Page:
Course Hero. "Macbeth Study Guide." Course Hero. 10 Aug. 2016. Web. 17 Dec. 2017. <https://www.coursehero.com/lit/Macbeth/>.
Course Hero. (2016, August 10). Macbeth Study Guide. In Course Hero. Retrieved December 17, 2017, from https://www.coursehero.com/lit/Macbeth/
(Course Hero, 2016)
Course Hero. "Macbeth Study Guide." August 10, 2016. Accessed December 17, 2017. https://www.coursehero.com/lit/Macbeth/.
Course Hero, "Macbeth Study Guide," August 10, 2016, accessed December 17, 2017, https://www.coursehero.com/lit/Macbeth/.
Duncan confirms the execution of the Thane of Cawdor. Malcolm says he heard that Cawdor died honorably by confessing his treason and repenting before he died. Duncan grieves the betrayal, praises Macbeth for his loyalty, and gives him Cawdor's title and lands. Macbeth swears loyalty to the king, but privately he calculates how many people now stand between him and the throne.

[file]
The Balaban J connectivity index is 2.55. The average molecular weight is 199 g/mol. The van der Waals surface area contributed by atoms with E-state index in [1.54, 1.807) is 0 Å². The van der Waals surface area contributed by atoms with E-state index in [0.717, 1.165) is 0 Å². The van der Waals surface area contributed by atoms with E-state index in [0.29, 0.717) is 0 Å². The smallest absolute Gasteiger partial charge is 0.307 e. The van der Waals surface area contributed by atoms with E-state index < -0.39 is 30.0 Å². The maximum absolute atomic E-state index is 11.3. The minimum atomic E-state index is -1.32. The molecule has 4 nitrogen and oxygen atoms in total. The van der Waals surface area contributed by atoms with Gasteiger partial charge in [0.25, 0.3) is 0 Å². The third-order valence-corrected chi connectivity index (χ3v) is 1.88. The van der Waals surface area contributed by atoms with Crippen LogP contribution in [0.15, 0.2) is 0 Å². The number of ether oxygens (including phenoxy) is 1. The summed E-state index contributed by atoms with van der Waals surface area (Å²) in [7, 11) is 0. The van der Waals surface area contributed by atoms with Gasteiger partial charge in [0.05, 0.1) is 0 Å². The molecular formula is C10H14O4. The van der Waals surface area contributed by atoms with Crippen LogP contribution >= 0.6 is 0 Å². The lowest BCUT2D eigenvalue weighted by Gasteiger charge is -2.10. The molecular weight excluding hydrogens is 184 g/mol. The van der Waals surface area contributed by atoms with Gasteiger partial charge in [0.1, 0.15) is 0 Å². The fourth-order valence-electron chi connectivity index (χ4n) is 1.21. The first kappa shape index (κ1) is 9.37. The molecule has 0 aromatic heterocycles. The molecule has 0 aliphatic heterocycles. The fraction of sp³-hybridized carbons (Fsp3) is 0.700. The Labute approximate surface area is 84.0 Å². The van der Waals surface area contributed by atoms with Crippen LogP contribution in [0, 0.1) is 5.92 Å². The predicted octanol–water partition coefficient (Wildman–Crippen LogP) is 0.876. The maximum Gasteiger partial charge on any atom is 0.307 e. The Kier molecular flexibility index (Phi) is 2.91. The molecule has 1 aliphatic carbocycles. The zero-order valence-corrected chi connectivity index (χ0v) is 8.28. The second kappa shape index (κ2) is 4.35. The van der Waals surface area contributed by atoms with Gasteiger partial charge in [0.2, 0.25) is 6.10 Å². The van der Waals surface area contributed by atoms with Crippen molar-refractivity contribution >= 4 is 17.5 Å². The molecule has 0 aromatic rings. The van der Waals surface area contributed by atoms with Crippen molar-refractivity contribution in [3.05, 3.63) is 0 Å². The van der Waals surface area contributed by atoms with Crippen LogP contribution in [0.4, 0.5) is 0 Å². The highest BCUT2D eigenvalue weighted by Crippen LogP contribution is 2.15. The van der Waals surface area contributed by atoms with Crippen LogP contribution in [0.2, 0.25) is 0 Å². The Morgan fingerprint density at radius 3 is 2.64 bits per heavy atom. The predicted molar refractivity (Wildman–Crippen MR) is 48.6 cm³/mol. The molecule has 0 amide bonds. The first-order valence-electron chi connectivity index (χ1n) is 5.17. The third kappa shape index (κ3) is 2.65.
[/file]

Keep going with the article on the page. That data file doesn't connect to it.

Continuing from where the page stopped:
The description of Cawdor's death here is a moment that will later stand in sharp contrast with Macbeth's own end. Cawdor feels remorse for what he has done, so even though he is executed, the king recognizes his honor and grieves the betrayal and loss. Cawdor's death is not cause for celebration. Now that Cawdor is dead and the king has confirmed Macbeth's new title, Macbeth is altered—either the witches' prophesies have taken hold of him, or his own ambition has fully revealed itself. Either way, he has accepted their predictions as truth and begins quietly plotting his way to the throne.